Year End Tax Planner

Download Our Year-End Tax Planning Guide.

To help you make the most of the current tax breaks, our 2018 year-end tax guide offers tips for minimizing your tax liabilities and maximizing potential savings.

In addition to year-round pointers, you’ll find suggestions for incorporating tax-efficient strategies into your long-term plans. By coordinating your tax strategies with your financial strategies, you may accomplish a variety of goals, like growing your business, funding your retirement, or saving for a child’s education.

Together, we can create a plan specifically for you, your business, and your future.

If you have any questions or concerns, we encourage you to contact your Perkins & Co advisor.

What’s on Our Minds as 2018 Ends

We asked our CPAs what issues they’re focused on going into 2019. Check out their pro tips below.

“I’m helping my pass-through clients maximize the qualified business income deduction of new IRC §199A. While my focus is on planning for real estate businesses, these provisions are broadly applicable to many industries. All pass-through entities should be preparing to help their owners take this deduction by anticipating the related Schedule K-1 reporting. A 20% deduction is a tremendous benefit! But requirements are complex, and for many businesses, they should be addressed right away.”

Trent Baeckl, Shareholder


“I am expecting to work with my clients who have less than $25M in gross receipts to simplify their accounting methods. These taxpayers are now eligible to use the cash method and can also accelerate inventory-related tax deductions while streamlining the related accounting. Although some may choose to remain accrual basis for tax purposes, most of my clients with significant inventory costs, and especially those who produce their own inventory, have the potential to reap a big short-term tax benefit from TCJA with accounting method changes.”

Nick Prelog, Shareholder


“My year-end planning for individuals is zeroing in on two things: (1) Helping charitably-minded clients with low-balance or no home mortgage maximize the tax value of their donations by bunching charitable giving to Donor Advised Funds. This is a reasonably simple way for taxpayers in the right circumstances to get some free tax benefits out of the increased standard deduction. (2) Pondering whether it makes sense to take advantage of the increased estate and gift exemption before it reverts back to original levels in 2026. Lifetime gifting can eliminate estate tax on future appreciation as well as permanently avoid Oregon and Washington estate tax, but it’s important to weigh the cost of losing any step-up in basis when considering this opportunity.”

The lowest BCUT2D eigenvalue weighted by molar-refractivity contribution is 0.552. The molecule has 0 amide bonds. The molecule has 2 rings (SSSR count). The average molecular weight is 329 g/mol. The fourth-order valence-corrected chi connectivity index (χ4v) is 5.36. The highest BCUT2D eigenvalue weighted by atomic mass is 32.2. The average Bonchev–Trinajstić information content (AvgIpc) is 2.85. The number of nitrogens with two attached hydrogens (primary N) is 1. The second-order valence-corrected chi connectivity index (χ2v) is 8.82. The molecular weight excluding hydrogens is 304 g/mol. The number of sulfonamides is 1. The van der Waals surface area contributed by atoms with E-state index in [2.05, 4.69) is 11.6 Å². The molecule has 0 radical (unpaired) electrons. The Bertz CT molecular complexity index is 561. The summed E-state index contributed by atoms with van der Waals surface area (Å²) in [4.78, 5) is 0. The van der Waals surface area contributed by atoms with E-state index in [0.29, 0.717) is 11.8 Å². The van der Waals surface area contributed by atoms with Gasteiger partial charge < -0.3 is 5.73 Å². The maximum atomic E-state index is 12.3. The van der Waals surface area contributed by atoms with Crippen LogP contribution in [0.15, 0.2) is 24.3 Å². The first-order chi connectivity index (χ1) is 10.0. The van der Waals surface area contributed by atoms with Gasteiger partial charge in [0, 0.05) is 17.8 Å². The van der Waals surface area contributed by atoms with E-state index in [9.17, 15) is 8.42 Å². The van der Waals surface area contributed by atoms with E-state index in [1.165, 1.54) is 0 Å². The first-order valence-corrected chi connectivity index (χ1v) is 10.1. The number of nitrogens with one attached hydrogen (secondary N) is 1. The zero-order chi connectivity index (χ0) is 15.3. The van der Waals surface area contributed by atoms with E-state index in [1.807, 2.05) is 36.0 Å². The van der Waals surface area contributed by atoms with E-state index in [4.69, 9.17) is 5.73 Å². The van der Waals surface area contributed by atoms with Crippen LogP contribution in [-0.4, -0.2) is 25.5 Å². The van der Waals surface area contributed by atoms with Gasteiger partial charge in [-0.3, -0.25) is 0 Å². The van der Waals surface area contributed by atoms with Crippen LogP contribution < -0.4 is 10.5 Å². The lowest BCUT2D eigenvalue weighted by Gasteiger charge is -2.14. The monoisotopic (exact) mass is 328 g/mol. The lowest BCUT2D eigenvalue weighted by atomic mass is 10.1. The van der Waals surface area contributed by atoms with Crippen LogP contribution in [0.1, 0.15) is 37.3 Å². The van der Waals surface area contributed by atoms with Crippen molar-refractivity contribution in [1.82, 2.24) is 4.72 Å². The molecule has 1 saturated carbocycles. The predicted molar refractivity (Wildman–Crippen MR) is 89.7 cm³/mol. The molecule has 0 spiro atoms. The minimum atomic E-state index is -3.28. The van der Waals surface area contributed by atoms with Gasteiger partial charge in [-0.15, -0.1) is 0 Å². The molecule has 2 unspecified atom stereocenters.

Kim Spaulding, Shareholder


“As 2018 closes, my focus is on how the US tax landscape has changed for US individuals individually or collectively owning controlling interests in foreign corporations – even those who own their interests indirectly, through partnerships or S corporations. We expect these owners to pay significantly more US tax in 2018 and beyond unless proper planning is in place. On the other hand, the new law has brought another change that is favorable to US C corporations that have significant export sales. Such corporations can potentially enjoy a significant new deduction, in addition to the tax rate reduction to 21%.”

Masataka Yamaguchi, International Tax Senior Manager 


“Much of my practice is focused in the partnership arena, so this year I’ve been advising my clients on the significance of new partnership audit rules. These regulations didn’t make it into the news like the tax act, but they have significant implications for partnerships and LLCs. Among other consequences, an unfavorable audit result in 2018 or later might have unexpected economic outcomes for the owners. Many partnerships will need to amend their agreements to prevent these unhappy surprises. Most do not realize that March 15, 2019, is the deadline for this, so I’ve been recommending they talk with legal counsel before year-end to queue up the needed work.”

Celeste Ames Duncan, Senior Manager


“I am seeing tremendous interest in Qualified Opportunity Funds (QOFs). This compelling new tax tool can defer and even eliminate tax on gains while spurring development in economically distressed communities. Timing is of the essence to maximize this tax opportunity, as the investment into the QOF needs to be made within 180 days following the gain. I’ve been working with clients and their attorneys to form funds, make elections, and to assess types of Opportunity Zone investments that will be qualified.”

Kimberly Woodside, Shareholder

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